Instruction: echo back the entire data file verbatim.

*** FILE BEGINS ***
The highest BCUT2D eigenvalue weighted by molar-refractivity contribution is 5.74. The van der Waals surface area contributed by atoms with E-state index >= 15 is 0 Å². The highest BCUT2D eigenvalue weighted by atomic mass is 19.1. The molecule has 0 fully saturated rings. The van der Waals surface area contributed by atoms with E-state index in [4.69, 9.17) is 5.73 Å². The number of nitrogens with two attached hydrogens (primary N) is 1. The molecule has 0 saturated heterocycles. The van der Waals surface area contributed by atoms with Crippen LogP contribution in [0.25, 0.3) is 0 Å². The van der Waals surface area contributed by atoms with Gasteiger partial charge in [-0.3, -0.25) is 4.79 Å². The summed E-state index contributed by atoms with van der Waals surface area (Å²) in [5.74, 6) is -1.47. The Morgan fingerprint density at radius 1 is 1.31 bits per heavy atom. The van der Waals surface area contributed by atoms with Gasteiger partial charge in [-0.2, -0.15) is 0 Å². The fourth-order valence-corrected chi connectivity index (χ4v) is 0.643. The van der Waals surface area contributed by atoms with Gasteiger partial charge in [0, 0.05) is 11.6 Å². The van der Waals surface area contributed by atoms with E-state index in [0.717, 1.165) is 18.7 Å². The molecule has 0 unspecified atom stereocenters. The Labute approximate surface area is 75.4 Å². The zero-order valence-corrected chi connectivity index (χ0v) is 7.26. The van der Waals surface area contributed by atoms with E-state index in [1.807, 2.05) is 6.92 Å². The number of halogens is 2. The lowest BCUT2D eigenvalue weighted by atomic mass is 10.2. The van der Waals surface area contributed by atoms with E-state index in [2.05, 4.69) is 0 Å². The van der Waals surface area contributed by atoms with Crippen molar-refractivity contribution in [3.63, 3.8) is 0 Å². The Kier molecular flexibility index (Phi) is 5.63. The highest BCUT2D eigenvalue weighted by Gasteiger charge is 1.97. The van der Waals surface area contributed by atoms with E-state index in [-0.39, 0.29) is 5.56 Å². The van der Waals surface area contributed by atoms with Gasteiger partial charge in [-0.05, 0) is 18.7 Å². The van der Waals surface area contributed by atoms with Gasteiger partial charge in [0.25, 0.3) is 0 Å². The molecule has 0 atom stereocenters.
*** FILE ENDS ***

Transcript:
The highest BCUT2D eigenvalue weighted by molar-refractivity contribution is 5.74. The van der Waals surface area contributed by atoms with E-state index >= 15 is 0 Å². The highest BCUT2D eigenvalue weighted by atomic mass is 19.1. The molecule has 0 fully saturated rings. The van der Waals surface area contributed by atoms with E-state index in [4.69, 9.17) is 5.73 Å². The number of nitrogens with two attached hydrogens (primary N) is 1. The molecule has 0 saturated heterocycles. The van der Waals surface area contributed by atoms with Crippen LogP contribution in [0.25, 0.3) is 0 Å². The van der Waals surface area contributed by atoms with Gasteiger partial charge in [-0.3, -0.25) is 4.79 Å². The summed E-state index contributed by atoms with van der Waals surface area (Å²) in [5.74, 6) is -1.47. The Morgan fingerprint density at radius 1 is 1.31 bits per heavy atom. The van der Waals surface area contributed by atoms with Gasteiger partial charge in [-0.2, -0.15) is 0 Å². The fourth-order valence-corrected chi connectivity index (χ4v) is 0.643. The van der Waals surface area contributed by atoms with Gasteiger partial charge in [0, 0.05) is 11.6 Å². The van der Waals surface area contributed by atoms with E-state index in [0.717, 1.165) is 18.7 Å². The molecule has 0 unspecified atom stereocenters. The Labute approximate surface area is 75.4 Å². The zero-order valence-corrected chi connectivity index (χ0v) is 7.26. The van der Waals surface area contributed by atoms with E-state index in [1.807, 2.05) is 6.92 Å². The number of halogens is 2. The lowest BCUT2D eigenvalue weighted by atomic mass is 10.2. The van der Waals surface area contributed by atoms with E-state index in [2.05, 4.69) is 0 Å². The van der Waals surface area contributed by atoms with Crippen molar-refractivity contribution in [3.63, 3.8) is 0 Å². The Kier molecular flexibility index (Phi) is 5.63. The highest BCUT2D eigenvalue weighted by Gasteiger charge is 1.97. The van der Waals surface area contributed by atoms with E-state index in [-0.39, 0.29) is 5.56 Å². The van der Waals surface area contributed by atoms with Gasteiger partial charge in [-0.05, 0) is 18.7 Å². The van der Waals surface area contributed by atoms with Gasteiger partial charge in [0.25, 0.3) is 0 Å². The molecule has 0 atom stereocenters.